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Full house hears renovation pitch for Snow Hill’s Sturgis

By Josh Davis, Associate Editor

(Dec. 14, 2017) Representatives of Annapolis-based landscape architects Campion Hruby presented several ambitious renovation concepts for Sturgis Park in Snow Hill at a well-attended public meeting last Tuesday.

Three named proposals were shown, with focuses ranging from ecological to civic, and each was designed to make use of the view of the Pocomoke River, as well as the potential for an excursion train.

According to the presentation, “The Porch welcomes everyone to the park with an open-air covered ‘veranda’ that contains an information center and public restrooms. The train shuttle and local bus stop here to pick-up/drop off visitors.

“The Info House will be a new structure occupying a corner of the library parking lot — complete with restrooms, a snack bar, and visitor information. The train shuttle and local bus will stop on Bank Street to drop off visitors.

“The Welcome Center uses the PNC Bank Building canopy as a covered train shuttle and local bus stop. The building will have visitor information, restrooms, a snack bar, gift shop, and waterside tables and chairs.”

Jack Sullivan, a landscape architect and planner from Campion Hruby, said the renovations were meant to create a tourist attraction without taking away from the small town feel of Snow Hill.

He talked about protecting and enhancing the watershed and making sure any developments did not duplicate services at nearby Byrd Park. Stormwater improvements could be a part of the renovation and some funding could be available from the Department of Natural Resources.

A slide presentation touted several new events at the park, in addition to mainstays such as the 4th of July fireworks, and said a wish list of amenities included a visitor’s center, play area for children, heritage art installation, “restaurant-friendly waterfront” and increased connection to the downtown.

“This idea that you can have the park be public for everybody, that means everybody gets involved and everybody enjoys it,” Sullivan said. “The more people are engaged, the more they’re invested, and the more they’re invested, the better they’re going to take care of that park in the future, and they’re going to take care of each other. It’s just sort of how we work as a society.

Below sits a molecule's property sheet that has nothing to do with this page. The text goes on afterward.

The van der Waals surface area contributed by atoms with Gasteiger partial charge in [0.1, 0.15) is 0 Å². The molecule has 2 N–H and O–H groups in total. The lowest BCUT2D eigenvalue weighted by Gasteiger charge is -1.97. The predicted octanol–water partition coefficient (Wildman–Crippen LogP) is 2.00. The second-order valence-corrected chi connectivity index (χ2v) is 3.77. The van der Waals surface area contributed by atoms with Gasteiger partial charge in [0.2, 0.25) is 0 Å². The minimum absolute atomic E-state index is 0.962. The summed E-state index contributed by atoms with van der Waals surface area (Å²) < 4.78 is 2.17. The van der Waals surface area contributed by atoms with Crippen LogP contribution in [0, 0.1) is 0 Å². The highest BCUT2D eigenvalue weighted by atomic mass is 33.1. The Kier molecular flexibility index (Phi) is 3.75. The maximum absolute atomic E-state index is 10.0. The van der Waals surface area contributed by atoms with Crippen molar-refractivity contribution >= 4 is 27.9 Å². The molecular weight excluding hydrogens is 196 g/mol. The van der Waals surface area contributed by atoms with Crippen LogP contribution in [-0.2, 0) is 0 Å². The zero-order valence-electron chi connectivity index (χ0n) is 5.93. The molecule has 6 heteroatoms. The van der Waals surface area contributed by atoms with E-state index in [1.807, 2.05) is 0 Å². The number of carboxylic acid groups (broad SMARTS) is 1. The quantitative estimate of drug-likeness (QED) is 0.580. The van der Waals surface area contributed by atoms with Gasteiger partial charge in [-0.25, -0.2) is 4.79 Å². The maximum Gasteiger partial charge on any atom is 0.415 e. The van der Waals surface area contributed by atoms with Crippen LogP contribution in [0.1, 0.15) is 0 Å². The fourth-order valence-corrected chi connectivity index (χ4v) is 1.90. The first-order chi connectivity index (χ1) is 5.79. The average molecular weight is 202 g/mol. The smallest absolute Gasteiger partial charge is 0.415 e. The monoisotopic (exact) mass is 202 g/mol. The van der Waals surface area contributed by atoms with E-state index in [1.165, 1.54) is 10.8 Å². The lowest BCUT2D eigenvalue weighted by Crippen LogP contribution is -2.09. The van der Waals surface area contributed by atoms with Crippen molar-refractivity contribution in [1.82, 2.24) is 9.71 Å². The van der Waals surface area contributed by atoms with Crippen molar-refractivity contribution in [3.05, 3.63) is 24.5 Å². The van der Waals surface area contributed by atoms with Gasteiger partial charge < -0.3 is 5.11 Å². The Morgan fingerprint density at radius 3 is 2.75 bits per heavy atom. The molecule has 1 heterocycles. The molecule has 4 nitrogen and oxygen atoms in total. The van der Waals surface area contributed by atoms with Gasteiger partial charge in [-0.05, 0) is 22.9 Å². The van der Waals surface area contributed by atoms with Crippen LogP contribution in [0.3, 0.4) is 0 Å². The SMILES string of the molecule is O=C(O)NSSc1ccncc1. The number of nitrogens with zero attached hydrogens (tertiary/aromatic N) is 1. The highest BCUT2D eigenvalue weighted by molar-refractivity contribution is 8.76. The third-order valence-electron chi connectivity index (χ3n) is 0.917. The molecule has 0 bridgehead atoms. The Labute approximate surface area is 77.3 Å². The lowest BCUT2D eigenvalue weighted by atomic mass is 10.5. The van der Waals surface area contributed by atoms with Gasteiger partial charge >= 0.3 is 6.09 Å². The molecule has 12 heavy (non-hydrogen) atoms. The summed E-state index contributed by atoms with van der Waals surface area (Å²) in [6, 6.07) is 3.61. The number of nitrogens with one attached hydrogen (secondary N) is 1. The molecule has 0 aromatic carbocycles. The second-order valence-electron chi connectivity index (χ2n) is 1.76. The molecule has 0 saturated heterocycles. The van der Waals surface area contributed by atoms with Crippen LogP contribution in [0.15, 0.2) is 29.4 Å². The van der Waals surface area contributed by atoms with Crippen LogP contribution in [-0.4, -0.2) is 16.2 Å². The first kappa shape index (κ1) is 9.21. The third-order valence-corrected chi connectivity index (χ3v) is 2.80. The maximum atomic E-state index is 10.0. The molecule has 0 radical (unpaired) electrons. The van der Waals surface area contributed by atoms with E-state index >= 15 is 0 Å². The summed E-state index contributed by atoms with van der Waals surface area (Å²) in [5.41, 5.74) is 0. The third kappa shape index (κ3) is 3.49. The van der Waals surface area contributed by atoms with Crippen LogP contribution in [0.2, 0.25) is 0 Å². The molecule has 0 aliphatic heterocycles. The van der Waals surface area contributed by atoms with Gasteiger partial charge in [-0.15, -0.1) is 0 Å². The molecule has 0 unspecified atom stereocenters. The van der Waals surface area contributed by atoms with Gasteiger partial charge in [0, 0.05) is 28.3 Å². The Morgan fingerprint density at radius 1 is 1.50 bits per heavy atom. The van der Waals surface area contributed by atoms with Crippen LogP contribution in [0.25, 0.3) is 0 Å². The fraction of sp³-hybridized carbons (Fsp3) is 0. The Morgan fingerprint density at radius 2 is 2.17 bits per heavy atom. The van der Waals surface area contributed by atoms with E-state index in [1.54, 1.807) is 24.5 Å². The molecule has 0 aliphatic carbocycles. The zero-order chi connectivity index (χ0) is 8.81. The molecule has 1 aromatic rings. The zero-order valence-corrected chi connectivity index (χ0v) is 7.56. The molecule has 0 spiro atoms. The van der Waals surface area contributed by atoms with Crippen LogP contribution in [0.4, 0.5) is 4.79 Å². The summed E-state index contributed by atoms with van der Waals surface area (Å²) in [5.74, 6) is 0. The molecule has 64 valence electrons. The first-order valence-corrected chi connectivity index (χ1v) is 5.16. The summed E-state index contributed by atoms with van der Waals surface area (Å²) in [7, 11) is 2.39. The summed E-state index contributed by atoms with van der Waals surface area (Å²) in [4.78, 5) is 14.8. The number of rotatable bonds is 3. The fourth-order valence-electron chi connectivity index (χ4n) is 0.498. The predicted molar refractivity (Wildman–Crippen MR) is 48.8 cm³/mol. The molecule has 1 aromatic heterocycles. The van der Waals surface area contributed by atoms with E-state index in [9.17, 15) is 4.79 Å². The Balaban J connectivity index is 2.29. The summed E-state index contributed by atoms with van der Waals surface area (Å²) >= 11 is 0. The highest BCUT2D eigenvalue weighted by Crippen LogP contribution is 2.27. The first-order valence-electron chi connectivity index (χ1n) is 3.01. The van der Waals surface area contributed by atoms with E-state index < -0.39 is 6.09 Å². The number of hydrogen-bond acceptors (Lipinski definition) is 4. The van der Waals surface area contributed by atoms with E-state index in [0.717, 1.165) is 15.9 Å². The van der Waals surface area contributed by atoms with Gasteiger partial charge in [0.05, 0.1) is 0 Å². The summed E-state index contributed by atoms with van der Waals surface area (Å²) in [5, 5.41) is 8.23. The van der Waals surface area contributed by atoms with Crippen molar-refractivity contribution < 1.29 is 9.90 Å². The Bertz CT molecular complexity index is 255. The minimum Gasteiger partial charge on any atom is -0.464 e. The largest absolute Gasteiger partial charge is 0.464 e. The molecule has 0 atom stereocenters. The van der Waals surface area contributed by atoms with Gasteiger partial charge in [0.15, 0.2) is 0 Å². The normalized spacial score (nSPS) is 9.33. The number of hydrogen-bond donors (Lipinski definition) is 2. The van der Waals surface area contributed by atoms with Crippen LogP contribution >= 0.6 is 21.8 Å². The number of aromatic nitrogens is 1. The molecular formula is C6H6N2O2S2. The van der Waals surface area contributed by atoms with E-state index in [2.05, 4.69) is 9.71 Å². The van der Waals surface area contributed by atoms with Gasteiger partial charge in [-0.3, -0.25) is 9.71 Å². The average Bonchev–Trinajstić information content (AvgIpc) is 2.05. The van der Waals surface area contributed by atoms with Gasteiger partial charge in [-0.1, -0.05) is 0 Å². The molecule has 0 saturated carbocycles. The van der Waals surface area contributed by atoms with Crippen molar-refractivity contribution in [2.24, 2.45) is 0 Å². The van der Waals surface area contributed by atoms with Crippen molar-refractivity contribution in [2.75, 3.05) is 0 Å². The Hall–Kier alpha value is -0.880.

Snow Hill Grant Administrator Ann Gibb, who organized the meeting, said a matching operating assistance grant for $30,000 from the Maryland Department of Housing and Community Development paid for the proposed redesign.

A request for proposals was issued before the town selected Campion Hruby and a previous meeting with the mayor and council was held, Gibb said.

“This meeting was for the public to have a chance to see what they had come up with so far … and get some feedback from the community,” she said. “This is part of the whole process for creating a master plan for Sturgis Park.”

Gibb admitted the plan was ambitious, but said it would be implemented in stages over a period of years.

She said the town previously applied for grants to upgrade the restrooms and install sidewalks to meet requirements of the Americans with Disabilities Act.

“We applied three different times before to get some money for those things and we didn’t, so we thought maybe a formal plan done by professionals would be better,” she said. “We could send that to the state and see if they would help us that way.”

Gibb said the next step would be to analyze the public feedback and schedule another meeting with the mayor and council to discuss the plan. That meeting likely would take place in January.

“We cannot do it all at once – it’s much too big,” Gibb said of development at the park. “Gradually, over the years, we would be able to add different features and upgrade the park.

“The park is not quite 40 years old, but it’s not very exciting – it’s kinda boring, so why would you want to go down there?” Gibb added. “We want to make you want to go down there.”

She said she was very happy with how the presentation turned out.

“We had a good crowd – we had 43 people,” she said. “It was a nice, full room and they were very enthusiastic. People said this was exciting … I think they were really pleased. Most people seemed really happy at the prospect that we were even thinking in this direction.

“What’s not to like about it? I just would like it to be there right now so we could walk over there,” Gibb added.